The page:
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Inmates grow, kids to plant seedlings to restore Wyoming sagebrush ecosystem

(Wyoming BLM, Facebook)

CASPER, Wyo. — Inmates at the Wyoming Honor Farm are utilizing a new greenhouse in Riverton to grow sagebrush seedlings.

The seedlings will be used to help “restore the fractured sagebrush steppe ecosystem across the U.S. West,” the Wyoming Bureau of Land Management said Wednesday via Facebook.

“The inmates grew about 26,000 seedlings of various types of sagebrush for the Abandoned Mine Lands Native Plants Project,” Wyoming BLM adds.

Lander Middle School students will plant the seedlings on Nov. 5 and 7.

The Wyoming Honor Farm is a minimum security corrections facility, and Kristine Galloway with the Wyoming Department of Environmental Quality says the greenhouse was set up in June.

The project is a collaboration between the Wyoming Honor Farm, Wyoming BLM and Wyoming DEQ.

“Gina Clingerman, the archeologist and project manager for the BLM’s Abandoned Mine Lands program in Wyoming, said they originally obtained seeds for this project from the BLM’s Seeds of Success program,” Galloway explains. “Through that program, botanists collect more than 10,000 seeds in Wyoming for a seed bank and use the rest for research, reclamation and habitat restoration projects.”

Three inmates work full time in the greenhouse, which also gives them skills for once they leave the correctional facility.

“Michael Catt, the inmate in charge of the greenhouse, said he and his coworkers, Drew Moore and Christopher Eagle Road, work in the greenhouse from 8 a.m. to 4 p.m. every day with an hour break for lunch,” Galloway adds. “They return from 6-7 p.m. to water the seedlings.”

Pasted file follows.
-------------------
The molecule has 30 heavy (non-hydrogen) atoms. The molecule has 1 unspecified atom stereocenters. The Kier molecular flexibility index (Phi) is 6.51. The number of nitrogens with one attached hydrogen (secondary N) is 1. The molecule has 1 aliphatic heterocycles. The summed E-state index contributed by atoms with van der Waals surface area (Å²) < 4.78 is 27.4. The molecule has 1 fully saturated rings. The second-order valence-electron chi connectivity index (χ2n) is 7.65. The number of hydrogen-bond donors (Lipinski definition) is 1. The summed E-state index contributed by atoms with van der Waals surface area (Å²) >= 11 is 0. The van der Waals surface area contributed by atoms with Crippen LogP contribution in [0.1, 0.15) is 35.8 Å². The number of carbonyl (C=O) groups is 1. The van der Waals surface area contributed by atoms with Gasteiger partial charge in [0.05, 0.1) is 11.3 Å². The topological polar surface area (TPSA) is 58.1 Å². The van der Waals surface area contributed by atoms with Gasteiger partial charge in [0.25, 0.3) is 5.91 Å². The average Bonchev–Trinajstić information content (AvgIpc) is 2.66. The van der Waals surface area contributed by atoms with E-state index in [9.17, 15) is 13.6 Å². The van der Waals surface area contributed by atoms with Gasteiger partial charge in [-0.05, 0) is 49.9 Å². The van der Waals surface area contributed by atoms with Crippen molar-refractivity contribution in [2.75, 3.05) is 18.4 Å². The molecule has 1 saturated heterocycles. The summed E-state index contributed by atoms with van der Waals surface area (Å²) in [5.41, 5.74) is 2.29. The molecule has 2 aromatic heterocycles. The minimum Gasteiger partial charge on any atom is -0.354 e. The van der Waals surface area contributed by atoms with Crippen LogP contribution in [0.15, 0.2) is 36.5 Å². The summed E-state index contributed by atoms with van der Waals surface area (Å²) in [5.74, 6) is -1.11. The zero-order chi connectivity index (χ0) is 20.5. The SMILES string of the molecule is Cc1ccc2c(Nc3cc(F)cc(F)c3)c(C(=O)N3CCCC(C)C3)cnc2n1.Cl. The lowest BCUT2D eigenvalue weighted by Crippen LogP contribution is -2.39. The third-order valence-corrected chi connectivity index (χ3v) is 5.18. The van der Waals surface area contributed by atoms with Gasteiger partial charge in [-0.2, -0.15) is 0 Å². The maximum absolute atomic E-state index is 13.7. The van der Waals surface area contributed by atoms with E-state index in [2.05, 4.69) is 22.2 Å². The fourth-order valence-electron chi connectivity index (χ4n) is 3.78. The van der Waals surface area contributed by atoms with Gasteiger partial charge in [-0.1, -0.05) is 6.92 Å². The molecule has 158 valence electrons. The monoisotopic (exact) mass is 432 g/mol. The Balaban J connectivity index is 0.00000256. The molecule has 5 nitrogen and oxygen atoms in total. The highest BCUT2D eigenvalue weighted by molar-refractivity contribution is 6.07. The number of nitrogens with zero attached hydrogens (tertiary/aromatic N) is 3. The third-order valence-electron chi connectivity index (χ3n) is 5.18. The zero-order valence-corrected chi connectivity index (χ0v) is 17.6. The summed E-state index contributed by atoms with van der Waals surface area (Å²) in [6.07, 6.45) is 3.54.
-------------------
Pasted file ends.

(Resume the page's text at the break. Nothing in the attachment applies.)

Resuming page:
She shared what these individuals say they have learned from the program:

Catt said the work has been humbling for him, and he added that he might be interested in teaching a similar program in prisons someday.

Moore said he might be able to use the skills to work in a garden center someday. Not only that, but he spoke of starting a garden as a way to reconnect with his daughters after his release.

Eagle Road said he likes that the program offers him economic opportunities and lets him benefit the environment, which is especially important to him as a Native American.

Kristine Galloway

Such work programs tend to reduce recidivism among released inmates.

“Steve Lindly, deputy director of the Wyoming Department of Corrections said the project directly supports the agency’s mission, part of which is to help inmates become law-abiding citizens when they leave to re-enter society, including teaching them the tools and resources to help them be successful,” Galloway writes.

“’This program may eventually lead to some type of certification, which could allow involved inmates to potentially do something related on the outside,’ Lindly said.”

Those who want to volunteer for the Nov. 5 and 7 planting efforts can call Gina Clingerman at (307) 332-8432.